I2C Interface

I2C Interface

Copyright: © 2017 |Pages: 20
DOI: 10.4018/978-1-68318-000-5.ch014

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The utilization of several peripheral devices in microcontroller-based systems has made it almost impossible to connect a reasonable number of these devices to a low pin-count controller. For example, if we were to connect the following I/O devices to a microcontroller:

  • Parallel 8-bit A/D converter.

  • Parallel 8-bit D/A converter.

  • 4x4 hex keypad.

  • Alphanumeric LCD in 8-bit mode.

We would usurp at least 36 I/O pins, which is too large for a low pin-count microcontroller. The question that arises here is how can a small MCU accommodate many peripherals without having to add additional hardware. An answer to this question was formerly attempted by introducing the serial peripheral interface (SPI) covered in Chapter 13. Many SPI-type peripheral devices surfaced on the market as a result. Although SPI interfacing offers high speed data transfer between an MCU and a peripheral, it has the following drawbacks:

  • Each peripheral component requires a so-called Slave-Select pin which has to be asserted by the master in order to initiate communication between both ends of the communication link. For instance, if 10 SPI-type peripheral devices were tied to the serial bus, the MCU would have to spare 10 control signals to select amongst them. This is definitely the antithesis of a serial bus.

  • SPI interface puts forth some constraints such as clock polarity and clock phase between communicating devices. This is contradictory to the plug-and-play philosophy adopted nowadays when adding new hardware to a system.

  • The SPI was not originally designed to configure internal registers in a peripheral device and hence it cannot distinguish between data and commands. It was mainly envisioned to transfer high speed data between a microcontroller and data acquisition devices. This was the driving force behind seeking a different communication approach between a microcontroller and peripheral devices.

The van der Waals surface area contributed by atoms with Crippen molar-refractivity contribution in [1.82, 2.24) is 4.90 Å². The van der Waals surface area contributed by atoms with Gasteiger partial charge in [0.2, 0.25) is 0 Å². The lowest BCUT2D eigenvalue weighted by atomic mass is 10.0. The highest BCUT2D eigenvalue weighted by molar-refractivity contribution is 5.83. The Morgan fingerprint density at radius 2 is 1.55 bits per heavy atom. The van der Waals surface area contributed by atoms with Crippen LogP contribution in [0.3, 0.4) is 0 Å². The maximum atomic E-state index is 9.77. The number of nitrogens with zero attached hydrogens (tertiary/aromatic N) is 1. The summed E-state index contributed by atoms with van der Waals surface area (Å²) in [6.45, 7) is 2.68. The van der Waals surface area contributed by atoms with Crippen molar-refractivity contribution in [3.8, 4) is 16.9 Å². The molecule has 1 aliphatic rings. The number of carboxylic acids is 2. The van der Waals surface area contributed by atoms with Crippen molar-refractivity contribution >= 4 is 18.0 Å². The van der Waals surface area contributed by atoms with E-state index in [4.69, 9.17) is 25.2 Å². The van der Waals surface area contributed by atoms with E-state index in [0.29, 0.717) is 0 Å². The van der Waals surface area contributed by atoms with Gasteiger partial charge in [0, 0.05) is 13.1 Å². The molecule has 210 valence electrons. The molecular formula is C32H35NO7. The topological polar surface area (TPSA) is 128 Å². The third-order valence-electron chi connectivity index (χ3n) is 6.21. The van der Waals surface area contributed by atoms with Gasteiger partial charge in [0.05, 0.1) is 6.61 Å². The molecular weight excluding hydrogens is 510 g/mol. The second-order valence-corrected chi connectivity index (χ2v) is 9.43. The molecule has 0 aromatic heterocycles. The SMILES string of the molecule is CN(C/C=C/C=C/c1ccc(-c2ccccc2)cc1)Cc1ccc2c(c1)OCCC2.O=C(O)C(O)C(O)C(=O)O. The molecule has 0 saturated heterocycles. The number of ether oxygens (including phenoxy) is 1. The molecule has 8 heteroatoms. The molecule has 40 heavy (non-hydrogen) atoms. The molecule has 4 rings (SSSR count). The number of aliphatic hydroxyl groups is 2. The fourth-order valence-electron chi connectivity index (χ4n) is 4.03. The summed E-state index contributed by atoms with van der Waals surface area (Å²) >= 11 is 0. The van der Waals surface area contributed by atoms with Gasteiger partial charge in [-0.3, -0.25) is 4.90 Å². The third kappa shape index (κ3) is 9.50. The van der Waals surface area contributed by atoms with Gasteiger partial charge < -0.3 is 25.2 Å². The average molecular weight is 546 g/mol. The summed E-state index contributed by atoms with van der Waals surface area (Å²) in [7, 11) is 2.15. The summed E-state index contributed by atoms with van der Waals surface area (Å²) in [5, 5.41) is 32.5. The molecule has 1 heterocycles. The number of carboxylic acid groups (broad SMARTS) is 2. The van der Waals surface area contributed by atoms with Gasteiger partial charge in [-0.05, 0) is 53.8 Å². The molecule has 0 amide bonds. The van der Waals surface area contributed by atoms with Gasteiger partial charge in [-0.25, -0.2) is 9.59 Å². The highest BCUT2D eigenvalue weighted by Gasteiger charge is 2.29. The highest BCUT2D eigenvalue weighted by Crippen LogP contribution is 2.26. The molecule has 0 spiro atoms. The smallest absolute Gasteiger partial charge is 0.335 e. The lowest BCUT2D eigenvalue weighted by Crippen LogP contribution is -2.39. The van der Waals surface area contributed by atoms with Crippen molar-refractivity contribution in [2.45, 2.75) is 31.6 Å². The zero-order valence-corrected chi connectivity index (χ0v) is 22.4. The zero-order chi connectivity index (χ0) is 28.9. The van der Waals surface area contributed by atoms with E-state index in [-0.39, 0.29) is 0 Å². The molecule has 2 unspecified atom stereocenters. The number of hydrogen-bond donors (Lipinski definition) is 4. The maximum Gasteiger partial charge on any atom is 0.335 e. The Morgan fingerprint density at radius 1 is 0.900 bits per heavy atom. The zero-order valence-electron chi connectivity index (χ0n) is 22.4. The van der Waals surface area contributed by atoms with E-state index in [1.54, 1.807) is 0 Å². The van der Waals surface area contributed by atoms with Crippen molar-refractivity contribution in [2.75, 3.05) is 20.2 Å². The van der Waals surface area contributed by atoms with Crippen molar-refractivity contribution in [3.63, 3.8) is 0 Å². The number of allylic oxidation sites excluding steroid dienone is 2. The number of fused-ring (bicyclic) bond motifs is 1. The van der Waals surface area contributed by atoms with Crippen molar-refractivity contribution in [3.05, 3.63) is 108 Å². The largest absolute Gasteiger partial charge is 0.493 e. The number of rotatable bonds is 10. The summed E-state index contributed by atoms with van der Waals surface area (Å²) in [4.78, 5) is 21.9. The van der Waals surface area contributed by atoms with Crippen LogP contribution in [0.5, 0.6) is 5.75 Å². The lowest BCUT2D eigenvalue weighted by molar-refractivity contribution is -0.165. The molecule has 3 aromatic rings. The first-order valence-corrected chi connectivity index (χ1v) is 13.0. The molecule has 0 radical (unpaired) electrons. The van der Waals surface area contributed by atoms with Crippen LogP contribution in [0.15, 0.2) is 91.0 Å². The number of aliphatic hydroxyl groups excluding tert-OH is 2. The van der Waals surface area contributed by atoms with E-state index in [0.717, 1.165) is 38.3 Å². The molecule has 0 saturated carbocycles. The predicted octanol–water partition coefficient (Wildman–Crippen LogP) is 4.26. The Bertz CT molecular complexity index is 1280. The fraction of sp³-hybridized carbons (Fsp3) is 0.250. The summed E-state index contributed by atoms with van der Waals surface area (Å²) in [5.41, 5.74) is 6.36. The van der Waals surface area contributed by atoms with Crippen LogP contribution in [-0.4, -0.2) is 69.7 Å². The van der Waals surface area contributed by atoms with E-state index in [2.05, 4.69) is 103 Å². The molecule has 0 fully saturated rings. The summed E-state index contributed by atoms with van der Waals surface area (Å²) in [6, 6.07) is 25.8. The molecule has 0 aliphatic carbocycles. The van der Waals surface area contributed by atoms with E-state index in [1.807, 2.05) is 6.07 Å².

The I2C bus (Inter-Integrated Circuit), which is 2-wire serial bus, was conceived to provide full-blown network capability between a microcontroller and the peripheral devices clustered around it. This bus was developed by Philips Semiconductors in the mid-1980s and has been updated ever since. This chapter lays out the fundamental underpinnings of the I2C bus and emphasizes several applications pertaining to it.


The I2c Data Format

As in the case of SPI interfacing, I2C communication is synchronous and is initiated by the master as well. However, there is no such thing as clock polarity and clock phase nor is there a slave select pin. There is one timing requirement relating the clock position to the data and is adopted as a standard by all I2C chip manufacturers. On top of that, data is transferred in both directions between the master and the slave using only one transmission line. Figure 1, shows a system consisting of a network of I2C devices. SDA and SCL are the open-drain data and clock lines respectively and hence they require pull-up resistors. The open-drain scheme is responsible for ridding the transmission lines SDA and SCL from any bus contention. As a matter of fact, a device not using the bus, electrically disconnects itself from it (high impedance) thereby allowing another one to pull it low (logic ‘0’) or release it (logic ‘1’). A device that is not “talking” on the bus is in a listening mode waiting to be addressed by the master. Each peripheral device tied to the serial bus is associated with a unique device address provided by the manufacturer. The master communicates with one slave at a time by transmitting the device address on the bus. The interrogated device acknowledges the master’s request by pulling the line low. This is how communication is started between the master and one of the slaves. The subsequent sections elaborate further on the I2C protocol, designed to organize bus communication.

Figure 1.

I2C network showing one master MCU and three slaves

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